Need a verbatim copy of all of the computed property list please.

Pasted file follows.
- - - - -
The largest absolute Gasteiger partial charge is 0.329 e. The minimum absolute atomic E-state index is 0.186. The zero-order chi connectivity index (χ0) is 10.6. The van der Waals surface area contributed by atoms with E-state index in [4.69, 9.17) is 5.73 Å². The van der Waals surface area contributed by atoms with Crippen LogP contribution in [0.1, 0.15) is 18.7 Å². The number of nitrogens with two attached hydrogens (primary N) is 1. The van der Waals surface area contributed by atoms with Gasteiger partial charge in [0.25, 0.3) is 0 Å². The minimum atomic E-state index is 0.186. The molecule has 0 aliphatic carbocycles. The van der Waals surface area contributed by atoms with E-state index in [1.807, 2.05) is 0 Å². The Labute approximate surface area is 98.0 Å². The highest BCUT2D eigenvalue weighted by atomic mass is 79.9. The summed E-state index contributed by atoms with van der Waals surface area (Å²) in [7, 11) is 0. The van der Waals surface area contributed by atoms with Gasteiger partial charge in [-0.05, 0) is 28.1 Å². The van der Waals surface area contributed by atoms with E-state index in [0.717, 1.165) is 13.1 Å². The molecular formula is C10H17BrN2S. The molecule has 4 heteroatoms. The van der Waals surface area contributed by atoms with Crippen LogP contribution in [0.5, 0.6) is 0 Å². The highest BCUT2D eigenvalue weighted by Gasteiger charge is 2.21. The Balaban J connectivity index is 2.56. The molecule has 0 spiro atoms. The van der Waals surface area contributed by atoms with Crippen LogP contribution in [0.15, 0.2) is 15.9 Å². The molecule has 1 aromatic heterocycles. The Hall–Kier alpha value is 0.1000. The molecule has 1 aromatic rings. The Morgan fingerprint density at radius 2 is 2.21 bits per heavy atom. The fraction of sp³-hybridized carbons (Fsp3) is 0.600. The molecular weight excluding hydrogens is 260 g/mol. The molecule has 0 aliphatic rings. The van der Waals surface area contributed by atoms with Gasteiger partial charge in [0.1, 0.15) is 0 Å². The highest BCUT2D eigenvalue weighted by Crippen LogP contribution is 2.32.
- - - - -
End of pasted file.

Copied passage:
The largest absolute Gasteiger partial charge is 0.329 e. The minimum absolute atomic E-state index is 0.186. The zero-order chi connectivity index (χ0) is 10.6. The van der Waals surface area contributed by atoms with E-state index in [4.69, 9.17) is 5.73 Å². The van der Waals surface area contributed by atoms with Crippen LogP contribution in [0.1, 0.15) is 18.7 Å². The number of nitrogens with two attached hydrogens (primary N) is 1. The van der Waals surface area contributed by atoms with Gasteiger partial charge in [0.25, 0.3) is 0 Å². The minimum atomic E-state index is 0.186. The molecule has 0 aliphatic carbocycles. The van der Waals surface area contributed by atoms with E-state index in [1.807, 2.05) is 0 Å². The Labute approximate surface area is 98.0 Å². The highest BCUT2D eigenvalue weighted by atomic mass is 79.9. The summed E-state index contributed by atoms with van der Waals surface area (Å²) in [7, 11) is 0. The van der Waals surface area contributed by atoms with Gasteiger partial charge in [-0.05, 0) is 28.1 Å². The van der Waals surface area contributed by atoms with E-state index in [0.717, 1.165) is 13.1 Å². The molecular formula is C10H17BrN2S. The molecule has 4 heteroatoms. The van der Waals surface area contributed by atoms with Crippen LogP contribution in [0.5, 0.6) is 0 Å². The highest BCUT2D eigenvalue weighted by Gasteiger charge is 2.21. The Balaban J connectivity index is 2.56. The molecule has 0 spiro atoms. The van der Waals surface area contributed by atoms with Crippen LogP contribution in [0.15, 0.2) is 15.9 Å². The molecule has 1 aromatic heterocycles. The Hall–Kier alpha value is 0.1000. The molecule has 1 aromatic rings. The Morgan fingerprint density at radius 2 is 2.21 bits per heavy atom. The fraction of sp³-hybridized carbons (Fsp3) is 0.600. The molecular weight excluding hydrogens is 260 g/mol. The molecule has 0 aliphatic rings. The van der Waals surface area contributed by atoms with Gasteiger partial charge in [0.1, 0.15) is 0 Å². The highest BCUT2D eigenvalue weighted by Crippen LogP contribution is 2.32.